A lot of ink has been spilled over Churchill Square.
We lament the loss of the grass. We lament the broken lights put in the concrete. We lament the way the addition to the library in the late 90s/early 2000s forced people onto the thin strip of concrete between the library and 102 ave, creating an odd feeling of being crowded despite the expansive concrete space just across the road. We lament the ‘danger’. We wonder why it is empty, shake our heads at various plans to enhance or police the space. Remember when they were piping classical music into the square to deter young people from gathering there in the early 2000s?
Let’s be honest about what we really lament: as a city, we lament that this central place — this hearth — is broken.
There are deep conceptual issues at play here, issues that no amount of reports or hand-wringing will fix.
Let’s start with the name: as wonderful and inspirational as Churchill was as a leader — why is he at the centre of our city? What does this say about our search for self and meaning that we have chosen a British war-time hero to stand for a space that should, really, be the beating heart of our downtown?
I have this vision in my mind of a flame. A fire. A hearth. The flame that sustains the life of all Edmontonians. And of drumming. And music. And women sewing and laughing. Safe spaces for people of all ages to come and just be. Soft spots to sit. Warm spaces in the winter.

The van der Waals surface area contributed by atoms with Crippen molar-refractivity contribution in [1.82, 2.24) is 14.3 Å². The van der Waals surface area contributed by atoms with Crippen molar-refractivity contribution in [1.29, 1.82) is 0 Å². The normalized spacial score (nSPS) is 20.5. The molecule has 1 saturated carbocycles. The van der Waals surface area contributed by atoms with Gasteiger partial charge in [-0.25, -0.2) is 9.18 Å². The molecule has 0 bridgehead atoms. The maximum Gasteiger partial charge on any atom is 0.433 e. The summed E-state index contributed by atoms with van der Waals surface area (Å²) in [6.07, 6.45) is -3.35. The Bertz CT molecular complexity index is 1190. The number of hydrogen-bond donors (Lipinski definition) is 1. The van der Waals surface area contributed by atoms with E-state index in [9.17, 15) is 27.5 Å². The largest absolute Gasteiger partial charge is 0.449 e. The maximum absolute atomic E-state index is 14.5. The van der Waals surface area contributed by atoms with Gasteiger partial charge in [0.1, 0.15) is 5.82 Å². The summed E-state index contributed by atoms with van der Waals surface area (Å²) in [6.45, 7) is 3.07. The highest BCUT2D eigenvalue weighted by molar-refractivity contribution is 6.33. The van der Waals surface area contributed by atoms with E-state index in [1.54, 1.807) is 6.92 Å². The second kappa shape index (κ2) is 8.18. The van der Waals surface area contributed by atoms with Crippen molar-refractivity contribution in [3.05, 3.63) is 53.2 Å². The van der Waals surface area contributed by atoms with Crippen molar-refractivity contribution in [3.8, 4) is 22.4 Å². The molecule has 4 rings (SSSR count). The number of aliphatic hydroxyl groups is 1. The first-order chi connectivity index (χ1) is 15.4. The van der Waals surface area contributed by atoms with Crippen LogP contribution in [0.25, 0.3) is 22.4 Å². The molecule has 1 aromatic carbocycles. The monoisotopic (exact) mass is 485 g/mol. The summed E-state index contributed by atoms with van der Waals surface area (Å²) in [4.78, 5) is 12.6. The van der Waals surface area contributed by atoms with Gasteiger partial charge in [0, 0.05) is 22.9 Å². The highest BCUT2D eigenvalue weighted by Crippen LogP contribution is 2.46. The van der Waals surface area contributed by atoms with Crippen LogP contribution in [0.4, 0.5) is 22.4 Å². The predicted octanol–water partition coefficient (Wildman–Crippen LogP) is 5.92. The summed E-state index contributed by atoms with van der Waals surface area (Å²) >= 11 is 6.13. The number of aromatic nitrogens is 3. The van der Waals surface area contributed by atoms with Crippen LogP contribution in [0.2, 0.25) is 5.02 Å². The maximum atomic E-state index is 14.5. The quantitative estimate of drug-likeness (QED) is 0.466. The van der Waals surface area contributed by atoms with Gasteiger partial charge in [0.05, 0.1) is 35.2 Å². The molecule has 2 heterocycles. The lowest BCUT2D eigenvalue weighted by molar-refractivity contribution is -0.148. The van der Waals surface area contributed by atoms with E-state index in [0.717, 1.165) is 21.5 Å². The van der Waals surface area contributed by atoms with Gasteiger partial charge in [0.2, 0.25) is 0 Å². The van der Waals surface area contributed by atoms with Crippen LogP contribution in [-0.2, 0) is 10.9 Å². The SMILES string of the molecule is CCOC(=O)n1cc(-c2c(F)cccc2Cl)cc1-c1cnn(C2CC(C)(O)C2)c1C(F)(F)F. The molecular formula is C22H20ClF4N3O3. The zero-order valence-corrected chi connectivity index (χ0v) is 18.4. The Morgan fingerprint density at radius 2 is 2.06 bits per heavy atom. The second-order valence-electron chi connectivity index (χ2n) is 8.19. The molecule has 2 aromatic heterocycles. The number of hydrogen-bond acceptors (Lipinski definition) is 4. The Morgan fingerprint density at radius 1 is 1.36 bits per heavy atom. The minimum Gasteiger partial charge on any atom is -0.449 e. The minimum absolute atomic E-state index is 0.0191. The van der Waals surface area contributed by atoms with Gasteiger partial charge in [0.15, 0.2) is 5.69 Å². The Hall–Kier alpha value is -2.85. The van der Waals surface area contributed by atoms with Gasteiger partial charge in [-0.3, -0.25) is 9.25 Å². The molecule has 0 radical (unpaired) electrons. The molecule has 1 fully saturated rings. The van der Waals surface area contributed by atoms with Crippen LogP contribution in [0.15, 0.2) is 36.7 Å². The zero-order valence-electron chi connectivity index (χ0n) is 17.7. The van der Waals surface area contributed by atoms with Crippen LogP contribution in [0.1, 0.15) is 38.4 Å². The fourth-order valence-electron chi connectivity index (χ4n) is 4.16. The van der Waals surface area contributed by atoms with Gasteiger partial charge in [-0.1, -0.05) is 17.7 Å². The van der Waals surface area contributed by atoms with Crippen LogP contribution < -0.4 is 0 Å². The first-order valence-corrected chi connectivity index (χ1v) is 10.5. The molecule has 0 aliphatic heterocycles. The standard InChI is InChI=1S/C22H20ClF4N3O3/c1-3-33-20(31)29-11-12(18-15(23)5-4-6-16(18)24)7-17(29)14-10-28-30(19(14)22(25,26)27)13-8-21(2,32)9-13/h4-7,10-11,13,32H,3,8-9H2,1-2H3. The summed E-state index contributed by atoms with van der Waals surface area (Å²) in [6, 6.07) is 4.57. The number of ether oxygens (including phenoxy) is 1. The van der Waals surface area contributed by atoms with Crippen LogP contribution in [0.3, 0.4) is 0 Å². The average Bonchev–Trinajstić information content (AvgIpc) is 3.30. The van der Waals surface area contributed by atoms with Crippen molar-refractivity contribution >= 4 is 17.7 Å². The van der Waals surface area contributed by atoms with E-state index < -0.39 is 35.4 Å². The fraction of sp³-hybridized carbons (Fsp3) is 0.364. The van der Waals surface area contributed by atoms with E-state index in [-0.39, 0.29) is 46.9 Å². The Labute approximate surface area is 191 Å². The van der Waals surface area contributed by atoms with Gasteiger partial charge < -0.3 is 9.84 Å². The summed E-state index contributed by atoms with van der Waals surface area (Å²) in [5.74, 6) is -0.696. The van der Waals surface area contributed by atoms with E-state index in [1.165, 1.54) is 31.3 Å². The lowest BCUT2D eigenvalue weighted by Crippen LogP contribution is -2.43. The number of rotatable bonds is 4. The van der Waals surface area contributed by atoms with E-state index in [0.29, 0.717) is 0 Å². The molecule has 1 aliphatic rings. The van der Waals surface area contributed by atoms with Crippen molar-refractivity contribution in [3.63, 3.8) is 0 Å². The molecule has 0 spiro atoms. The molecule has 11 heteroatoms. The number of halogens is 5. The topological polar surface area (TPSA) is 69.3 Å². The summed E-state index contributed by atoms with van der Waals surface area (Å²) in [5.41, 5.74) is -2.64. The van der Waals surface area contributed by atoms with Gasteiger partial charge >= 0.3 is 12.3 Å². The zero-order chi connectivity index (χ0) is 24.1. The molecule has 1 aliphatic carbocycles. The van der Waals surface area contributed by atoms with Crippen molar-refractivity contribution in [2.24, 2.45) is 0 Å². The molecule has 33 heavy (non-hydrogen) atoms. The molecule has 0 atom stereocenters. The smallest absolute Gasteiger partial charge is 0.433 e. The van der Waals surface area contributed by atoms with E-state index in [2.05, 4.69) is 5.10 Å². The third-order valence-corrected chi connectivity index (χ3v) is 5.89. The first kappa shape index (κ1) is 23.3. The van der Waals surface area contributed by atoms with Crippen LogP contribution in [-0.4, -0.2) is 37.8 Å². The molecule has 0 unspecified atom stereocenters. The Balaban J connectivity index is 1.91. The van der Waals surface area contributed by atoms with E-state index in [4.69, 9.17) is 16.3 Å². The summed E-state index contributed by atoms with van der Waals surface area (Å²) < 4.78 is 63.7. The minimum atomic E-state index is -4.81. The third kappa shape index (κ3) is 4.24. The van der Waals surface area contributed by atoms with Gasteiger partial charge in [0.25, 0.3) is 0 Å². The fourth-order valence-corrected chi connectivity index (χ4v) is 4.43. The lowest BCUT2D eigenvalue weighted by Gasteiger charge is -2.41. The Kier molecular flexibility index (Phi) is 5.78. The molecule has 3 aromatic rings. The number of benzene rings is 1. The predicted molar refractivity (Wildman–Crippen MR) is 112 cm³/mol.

It doesn’t have to be overly grandiose. Just human. What, in the midst of those cold cold cold prairie winters, did our ancestors seek out the most? Warmth. Love. Food. Stories. Songs.
We’ve tried, to varying degrees of success, to ‘fix’ Churchill Square. However, we cannot accomplish this while mired in the Western legal paradigms of programming space, or legislating meaning through successive contracts to architects to fix the hearth. We cannot, bluntly, fix the hearth while we talk of ‘revitalizing’ downtown on the one hand and dehumanizing and expelling those who are not ‘desirable’ on the other. I think some great recent projects capture the spirit of what we need downtown — the Living Bridge and Makescape come to mind. However, we need to make sure that all classes, ages, genders, cultures are represented in these attempts to rebuild the hearth. A plurality of views of what a hearth should be should be possible. What it means to gather, celebrate, love can take on many different meanings. And this is okay.
The hearth is broken because we still haven’t quite found our heart. We’re working on it. We’re giving bridges nehiyawewin names. We’re remembering that Chinatown is a vital and important part of our city. We’re questioning some of the things we’ve been taught about city planning and ‘progress’.
But I think we need to return to the hearth. First principles. What does every human crave? A space to gather, a space to celebrate. A place to be acknowledged and afforded the dignity of love and respect. Without having to apply for permits or using dubious amounts of public funds to ‘brand’ an event. A place to be.
That’s what Churchill Square should be.